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William Barr

Attorney General William Barr has resigned, according to a late afternoon report from CNN. In a letter to President Trump, he let the president know officially that he will step down within the coming week as the nation's chief law enforcement officer.

Barr's deputy Jeffrey A. Rosen will take over the department as acting attorney general unless and until Trump nominates a replacement for Barr.

Barr's resignation comes after weeks of tension between the Justice Department and the White House over the 2020 election – which Trump evidently expected Barr to help him win and later, in the face of defeat, collude with him in overturning.

The two men reportedly had a long and "contentious" meeting at the White House last Tuesday, and since then Barr has told associates that he was considering resignation.

Trump summoned Barr to the White House after the attorney general told the Associated Press that the Justice Department had found no evidence of widespread election fraud — an interview that infuriated Trump, who has spread false claims of "voter fraud" ever since November 3.

"To date, we have not seen fraud on a scale that could have affected a different outcome in the election," Barr told The AP , long after he authorized federal prosecutors to probe alleged "voting irregularities" in the 2020 election.

Two days later, Trump declined to say whether he had confidence in Barr.

"Ask me that in a number of weeks from now. They should be looking at all of this fraud," he said to reporters in the Oval Office.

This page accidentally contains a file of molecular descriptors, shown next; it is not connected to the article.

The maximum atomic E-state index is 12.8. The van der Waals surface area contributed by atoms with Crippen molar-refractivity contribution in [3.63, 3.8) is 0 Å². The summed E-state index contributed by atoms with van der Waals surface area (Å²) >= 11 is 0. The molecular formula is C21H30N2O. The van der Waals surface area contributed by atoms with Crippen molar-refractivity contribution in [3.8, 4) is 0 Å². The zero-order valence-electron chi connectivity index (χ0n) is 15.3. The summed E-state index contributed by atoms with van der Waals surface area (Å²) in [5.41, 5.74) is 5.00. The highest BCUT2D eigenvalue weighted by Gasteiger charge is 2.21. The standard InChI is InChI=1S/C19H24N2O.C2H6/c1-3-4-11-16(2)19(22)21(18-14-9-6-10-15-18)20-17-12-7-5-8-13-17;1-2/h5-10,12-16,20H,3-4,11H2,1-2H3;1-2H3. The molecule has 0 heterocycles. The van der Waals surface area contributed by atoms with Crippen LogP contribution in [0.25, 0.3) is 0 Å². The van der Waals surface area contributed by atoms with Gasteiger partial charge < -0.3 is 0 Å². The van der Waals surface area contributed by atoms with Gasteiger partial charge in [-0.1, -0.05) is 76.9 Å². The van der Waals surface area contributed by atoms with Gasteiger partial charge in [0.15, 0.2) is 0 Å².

But today Trump tweeted the news that Barr would be leaving, after "a very nice meeting" in the Oval Office, so that he can spend Christmas with his family.



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President Joe Biden and Climate Envoy John Kerry (left)

State Department photo/ Public Domain

Reprinted with permission from Alternet

In a speech Wednesday outlining his new executive actions aimed at confronting the "existential threat" of the climate crisis, President Joe Biden said he plans to ask the Democrat-controlled Congress to pass legislation eliminating the tens of billions in taxpayer subsidies the federal government continues to hand Big Oil even as the planetary emergency wreaks havoc in the U.S. and across the globe.

"Unlike previous administrations, I don't think the federal government should give handouts to Big Oil to the tune of $40 billion in fossil fuel subsidies," said Biden. "I'm gonna be going to the Congress and asking them to eliminate those subsidies."

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